Paul Duchscherer and Douglas Keister
Bungalow Basics: Bathrooms
Pomegranate Communications, 2003 72 pages, with 47 color photos, Hardcover
Bungalow Basics: Kitchens
72 pages, with 50 b&w and color photos, Hardcover
THE FOCUS Is on kitchens and bathrooms in the two most volumes in Paul Duchcherer and Douglas Keister’s Bungalow Basics series. That means the focus is also on the interplay between technology and style, both historically and today, in shaping the functionality and appearance of these most utilitarian of residential spaces. And, intriguingly, it means reminding ourselves that early in the last century bungalows in their heyday—especially in their kitchens and bathrooms — “epitomized modernity and convenience.”
During the latter years of the 19th century and the early decades of the 20th, indoor plumbing and electricity transformed the American home just as the most modern residential style of the time — the bungalow — was also becoming the most popular. Thanks to advances in public water and sewer facilities, Duchscherer writes, bungalow builders were able— and competed hotly—to install bathrooms “that reflected the latest trends and highest standards of efficiency in indoor plumbing.”
Because typical bungalows provided only one bathroom for families of three or four or more, the bathroom was in nearly constant use. Its fixtures and finishes had to hold up well and be easy to maintain and keep clean. The bath rooms of early bungalows tended to be about the same size and use the same light-colored, moisture-resistant finishes that had come into use in late-19th-century homes. Duchscherer writes that this “austere sensibility continued to guide American bathroom design until the 1920s, when more color started to become fashionable. … By the late 1920s (and continuing long after), the advent of colored porcelain fixtures and a widely expanded range of tile colors and specialty trim pieces gave rise to some of the most dramatic bathrooms ever.”
While indoor plumbing made the modem bathroom possible, electrification transformed first the kitchen and then the entire home. American historian David Nye, in his 1990 Electrifying America, wrote that “Although electric lights originally were more prominent in parlors and dining rooms, the transformation of home lighting, design, and furnishing emanated from the kitchen. … The room’s simple forms, light colors, and electrical appliances would slowly pervade the house as a whole.” Duchscherer observes that the demand for reliable electric service, accelerating most rapidly in and around cities, also fostered residential development in another way by linking formerly isolated sections of cities to their downtowns with electric streetcar lines to create “streetcar suburbs,” composed mostly of bungalows.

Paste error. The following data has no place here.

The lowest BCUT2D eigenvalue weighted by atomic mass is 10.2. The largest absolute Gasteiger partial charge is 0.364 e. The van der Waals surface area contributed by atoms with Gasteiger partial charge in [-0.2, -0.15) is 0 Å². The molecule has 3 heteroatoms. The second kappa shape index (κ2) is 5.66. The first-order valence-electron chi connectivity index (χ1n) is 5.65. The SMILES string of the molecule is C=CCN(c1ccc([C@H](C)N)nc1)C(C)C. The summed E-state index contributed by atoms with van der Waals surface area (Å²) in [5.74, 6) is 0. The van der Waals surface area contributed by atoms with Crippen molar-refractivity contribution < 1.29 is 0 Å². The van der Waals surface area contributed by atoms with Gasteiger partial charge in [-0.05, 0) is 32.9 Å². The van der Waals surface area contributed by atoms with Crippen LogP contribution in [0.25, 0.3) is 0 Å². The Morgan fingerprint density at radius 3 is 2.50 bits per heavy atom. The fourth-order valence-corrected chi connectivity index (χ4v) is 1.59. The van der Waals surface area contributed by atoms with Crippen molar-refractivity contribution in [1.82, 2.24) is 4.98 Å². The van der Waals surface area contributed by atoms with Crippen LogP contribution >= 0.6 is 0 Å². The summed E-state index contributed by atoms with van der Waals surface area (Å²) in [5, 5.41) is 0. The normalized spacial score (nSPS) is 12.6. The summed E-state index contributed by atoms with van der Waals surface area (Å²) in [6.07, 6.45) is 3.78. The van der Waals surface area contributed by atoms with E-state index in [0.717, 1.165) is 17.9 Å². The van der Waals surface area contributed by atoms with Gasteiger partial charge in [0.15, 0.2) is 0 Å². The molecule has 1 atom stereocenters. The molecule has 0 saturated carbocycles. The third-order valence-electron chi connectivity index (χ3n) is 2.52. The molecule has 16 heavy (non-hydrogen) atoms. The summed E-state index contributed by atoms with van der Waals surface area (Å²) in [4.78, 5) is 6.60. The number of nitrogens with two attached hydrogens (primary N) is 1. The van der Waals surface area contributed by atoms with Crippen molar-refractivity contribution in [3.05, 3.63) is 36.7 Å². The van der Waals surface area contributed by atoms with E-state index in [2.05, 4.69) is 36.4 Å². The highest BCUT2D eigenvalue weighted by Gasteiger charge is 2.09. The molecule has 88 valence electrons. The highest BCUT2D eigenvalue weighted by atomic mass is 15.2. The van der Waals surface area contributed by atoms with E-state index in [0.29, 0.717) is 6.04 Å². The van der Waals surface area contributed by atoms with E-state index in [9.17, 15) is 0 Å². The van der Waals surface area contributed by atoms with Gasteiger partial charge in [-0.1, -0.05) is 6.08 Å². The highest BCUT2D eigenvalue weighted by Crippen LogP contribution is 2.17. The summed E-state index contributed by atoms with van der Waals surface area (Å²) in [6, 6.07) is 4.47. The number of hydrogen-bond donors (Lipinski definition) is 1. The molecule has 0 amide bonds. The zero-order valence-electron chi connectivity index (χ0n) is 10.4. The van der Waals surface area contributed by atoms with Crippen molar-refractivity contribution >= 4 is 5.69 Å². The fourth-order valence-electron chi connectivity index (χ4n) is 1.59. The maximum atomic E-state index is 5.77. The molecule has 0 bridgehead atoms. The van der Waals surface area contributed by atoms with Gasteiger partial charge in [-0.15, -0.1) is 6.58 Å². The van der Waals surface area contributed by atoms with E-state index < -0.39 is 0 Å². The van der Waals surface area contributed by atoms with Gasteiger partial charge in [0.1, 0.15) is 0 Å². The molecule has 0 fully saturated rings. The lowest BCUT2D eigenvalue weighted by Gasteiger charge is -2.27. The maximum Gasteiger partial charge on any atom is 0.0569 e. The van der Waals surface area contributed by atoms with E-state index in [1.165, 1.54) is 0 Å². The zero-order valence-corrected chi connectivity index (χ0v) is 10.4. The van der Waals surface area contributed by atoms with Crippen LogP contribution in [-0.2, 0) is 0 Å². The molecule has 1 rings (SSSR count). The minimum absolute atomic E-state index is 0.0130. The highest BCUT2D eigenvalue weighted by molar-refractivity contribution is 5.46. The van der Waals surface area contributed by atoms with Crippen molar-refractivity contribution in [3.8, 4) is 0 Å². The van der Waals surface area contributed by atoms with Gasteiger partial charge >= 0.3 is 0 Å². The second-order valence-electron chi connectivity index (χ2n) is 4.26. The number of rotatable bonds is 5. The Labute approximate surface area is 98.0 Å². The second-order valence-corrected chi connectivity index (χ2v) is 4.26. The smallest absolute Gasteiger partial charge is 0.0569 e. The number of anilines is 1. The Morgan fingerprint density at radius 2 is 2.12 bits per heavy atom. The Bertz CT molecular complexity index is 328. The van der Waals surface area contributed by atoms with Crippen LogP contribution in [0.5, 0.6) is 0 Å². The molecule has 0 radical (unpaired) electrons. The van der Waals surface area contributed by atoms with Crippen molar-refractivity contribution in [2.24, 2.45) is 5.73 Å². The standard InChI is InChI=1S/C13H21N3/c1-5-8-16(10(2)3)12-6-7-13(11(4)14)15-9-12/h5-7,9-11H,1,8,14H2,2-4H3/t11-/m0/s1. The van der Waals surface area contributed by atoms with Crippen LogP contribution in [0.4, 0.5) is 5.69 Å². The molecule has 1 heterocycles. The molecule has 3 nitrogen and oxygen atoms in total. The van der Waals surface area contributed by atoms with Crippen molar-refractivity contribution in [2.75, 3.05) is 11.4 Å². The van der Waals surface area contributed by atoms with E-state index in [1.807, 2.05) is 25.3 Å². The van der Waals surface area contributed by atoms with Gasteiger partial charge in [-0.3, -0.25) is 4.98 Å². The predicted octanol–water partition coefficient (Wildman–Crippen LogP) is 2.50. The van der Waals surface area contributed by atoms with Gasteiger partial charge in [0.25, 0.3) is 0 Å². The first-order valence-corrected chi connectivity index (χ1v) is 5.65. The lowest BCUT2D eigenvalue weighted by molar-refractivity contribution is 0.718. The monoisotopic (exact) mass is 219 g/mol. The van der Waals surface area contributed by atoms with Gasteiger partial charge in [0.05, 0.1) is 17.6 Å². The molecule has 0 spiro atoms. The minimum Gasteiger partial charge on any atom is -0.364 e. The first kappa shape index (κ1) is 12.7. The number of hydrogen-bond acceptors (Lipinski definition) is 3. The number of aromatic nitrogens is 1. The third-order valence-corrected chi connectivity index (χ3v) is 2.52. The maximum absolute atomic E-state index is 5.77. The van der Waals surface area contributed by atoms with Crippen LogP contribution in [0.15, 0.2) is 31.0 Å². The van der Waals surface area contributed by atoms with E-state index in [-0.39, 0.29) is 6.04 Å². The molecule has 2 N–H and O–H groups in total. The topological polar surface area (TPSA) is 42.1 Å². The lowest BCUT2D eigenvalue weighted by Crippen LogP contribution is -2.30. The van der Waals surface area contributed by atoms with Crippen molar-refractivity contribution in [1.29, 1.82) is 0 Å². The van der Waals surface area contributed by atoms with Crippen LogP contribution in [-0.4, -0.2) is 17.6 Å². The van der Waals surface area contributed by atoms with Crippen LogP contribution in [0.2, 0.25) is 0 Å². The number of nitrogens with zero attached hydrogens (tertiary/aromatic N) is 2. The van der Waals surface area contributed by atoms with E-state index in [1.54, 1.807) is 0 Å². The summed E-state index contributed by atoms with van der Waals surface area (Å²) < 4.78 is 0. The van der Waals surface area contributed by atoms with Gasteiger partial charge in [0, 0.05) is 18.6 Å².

The rapid expansion of residential electrification began in 1918. By 1924, two million residential electricity customers were being added to the nation’s total each year. In kitchens everywhere, everything but the stove became electrified. “Then as now,” Duchscherer writes, “many people preferred to cook on gas stoves, and they became standard equipment in bungalow kitchens.” Portable appliances — heaters, fans and other countertop gadgets — “reflected the public’s obsession with convenience and modernity.”
As with others in the Bungalow Basics series, Duchscherer’s excellent historical design overviews of the subjects at hand take up the first dozen or so pages of each of these books. Except for the seven-page “Bungalow Background” that concludes each volume, the remainder is devoted to Keister’s full-color photographs of — and Duchscherer’s commentary on — preserved, restored or renovated rooms, with some early illustrations from magazines added for historical reference. The photographs, although restricted in size by the books’ 6″ x 6″ format, are gorgeous. Duchscherer’s commentary reflects both an intimate knowledge of each kitchen and bathroom — often, an intimacy both before and after a renovation or restoration—and an awareness of how a particular room either embodies or embellishes the bungalow norms he discusses in his first chapter.
Indeed, deciding how to read these books can present a challenge, despite their small size. Parenthetical references to the photographs (sometimes as many as six at a time) are sprinkled through out the overview chapter to illustrate each point. In Kitchens, for example, Duchscherer writes, “Most kitchen lighting fixtures were strictly utilitarian, designed to deliver a maximum amount of light with a minimum of fuss (Figures 4, 9, 39, 40, 43, 47).” Keeping one’s eye and mind trained on the main point (maximum light, minimum fuss) can be difficult when photos range from the perfectly preserved kitchen of the Gamble House (Figure 4) to a restored approximation of the original kitchen of the Keyes Bungalow in Altadena, Calif. (Figure 40), to a remodel that has resulted in a new kitchen (Figure 43), each accompanied by 100 to 150 words of commentary that direct attention to other features each room exemplifies, many of which contribute far more to its value as an exemplar.
Readers are urged to persevere, however, even if it means reading some paragraphs more than once, just at it certainly means absorbing the photographs on repeated viewings. Duchscherer and Keister have managed to pack so much documentation into these compact little books that a slight added effort to absorb it all is amply rewarded. Architectural history and design appreciation are not often blended into such enlightening and appealing packages.